The year 1523 opened under menacing auspices. Germany, Italy, England, were leagued against France, whose sole allies were Scotland, the Swiss, (the adhesion of these depending entirely on regular subsidies,) and the Duke of Savoy, whose chief merit was that he could facilitate the passage of the Alps. Undeterred, almost foolhardy, Francis, instead of prudently standing on the defensive, beheld, in each new opponent, only a fresh source of glory. Unhappily for him, at the very moment he had greatest need of skilful captains, the Constable of Bourbon, irritated and persecuted in France, courted and seduced by the astute Charles V., entered into a treasonable combination with the Imperialists. It was discovered; he fled, and effected his escape. Out of France, he was but one man the less, but that man was such a leader as could hardly be replaced, and Charles gave him command of his troops in the Milanese. The Constable’s misconduct brought disfavour on the princes of the house of Bourbon, (of that of Valois none remained,) and this further increased the credit and importance of the Count of Guise. He was already governor of Champagne and Burgundy, provinces the Emperor was likely to attack. This command, however, was not the object of his desires; he would rather have gone to Italy, and applied to do so; but the King, rendered suspicious by the Constable’s defection, began to consider, with some slight uneasiness, the position acquired by the Count of Guise; and it was probably on this account only that he would not confer on the Lorraine prince the direction of the Italian war. The glory of Guise lost nothing by the refusal, although that of France grievously suffered by the army of Italy being confided to the less capable hands of Admiral Bonnivet. Fortune soon afforded the younger general one of those opportunities of high distinction, of which no leader ever was more covetous or better knew how to take advantage. A large body of Imperialist infantry having made an irruption into Burgundy, he assembled the nobility of the province and about nine hundred men-at-arms, with which force he deemed himself able to keep the field against the twelve thousand lansquenets that Count Furstemberg led to meet him. By an odd accident, he had no infantry, his adversary no cavalry. By dividing his horsemen into small parties, and maintaining an incessant harassing warfare, Guise prevented the Germans from foraging; and at last, compelled by famine, they prepared to recross the Meuse, abandoning two forts they had captured, and carrying off a large amount of spoil. Thus encumbered, and vigorously pursued, their rearguard was cut to pieces, and their retreat converted into a rout. “With a feeling of chivalrous gallantry,” says M. de Bouillé, “Guise desired to procure the duchess his sister-in-law, Antoinette de Bourbon, and the ladies of the court of Lorraine, then assembled at Neufchâteau, the enjoyment of this spectacle, (the battle), to them so new. Warned by him, and stationed at windows, out of reach of danger, whence they looked out upon the plain, they had the pastime, and were able to recompense, by their applause and cries of joy, the courage of the troops whom their presence animated.”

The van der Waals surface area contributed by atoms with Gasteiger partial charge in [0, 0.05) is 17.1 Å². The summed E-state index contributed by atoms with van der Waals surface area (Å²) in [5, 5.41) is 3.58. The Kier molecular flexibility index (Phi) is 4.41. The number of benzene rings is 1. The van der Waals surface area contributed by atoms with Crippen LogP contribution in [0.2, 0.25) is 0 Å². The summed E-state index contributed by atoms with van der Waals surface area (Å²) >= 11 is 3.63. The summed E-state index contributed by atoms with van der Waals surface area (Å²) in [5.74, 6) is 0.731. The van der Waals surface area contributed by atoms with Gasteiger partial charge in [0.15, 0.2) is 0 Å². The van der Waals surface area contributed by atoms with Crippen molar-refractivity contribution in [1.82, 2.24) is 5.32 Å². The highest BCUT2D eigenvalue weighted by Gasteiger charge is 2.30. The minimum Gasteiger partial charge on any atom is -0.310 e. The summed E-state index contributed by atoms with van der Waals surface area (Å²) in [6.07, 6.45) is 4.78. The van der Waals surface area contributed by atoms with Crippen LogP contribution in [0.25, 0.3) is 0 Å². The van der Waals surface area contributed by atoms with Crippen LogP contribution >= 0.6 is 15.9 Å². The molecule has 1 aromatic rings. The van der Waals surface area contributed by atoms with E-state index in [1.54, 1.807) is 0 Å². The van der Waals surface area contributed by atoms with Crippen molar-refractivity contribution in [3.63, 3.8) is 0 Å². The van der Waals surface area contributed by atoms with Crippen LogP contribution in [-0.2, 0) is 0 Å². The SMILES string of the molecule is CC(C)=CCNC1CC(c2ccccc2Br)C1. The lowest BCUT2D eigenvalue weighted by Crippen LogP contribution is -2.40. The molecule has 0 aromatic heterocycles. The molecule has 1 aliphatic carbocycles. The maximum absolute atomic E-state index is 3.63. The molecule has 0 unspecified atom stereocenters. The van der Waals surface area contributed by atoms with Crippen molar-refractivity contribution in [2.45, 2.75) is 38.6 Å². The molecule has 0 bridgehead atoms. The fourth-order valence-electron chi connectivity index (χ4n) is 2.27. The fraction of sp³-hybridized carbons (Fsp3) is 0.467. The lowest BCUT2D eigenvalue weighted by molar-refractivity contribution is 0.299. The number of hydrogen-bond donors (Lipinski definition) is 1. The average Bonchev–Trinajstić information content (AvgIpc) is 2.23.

But such partial successes, however glorious to him by whom they were achieved, were all insufficient to turn the tide of disaster that had set in against the French arms. The defeat of Bonnivet, the invasion of Provence by the Constable, were succeeded by that terrible day before the walls of Pavia, when Francis I., vanquished, wounded, made prisoner by a rebellious subject, beheld his army destroyed, and the battle-

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Blackwood’s Edinburgh Magazine, Volume 68, No. 417, July, 1850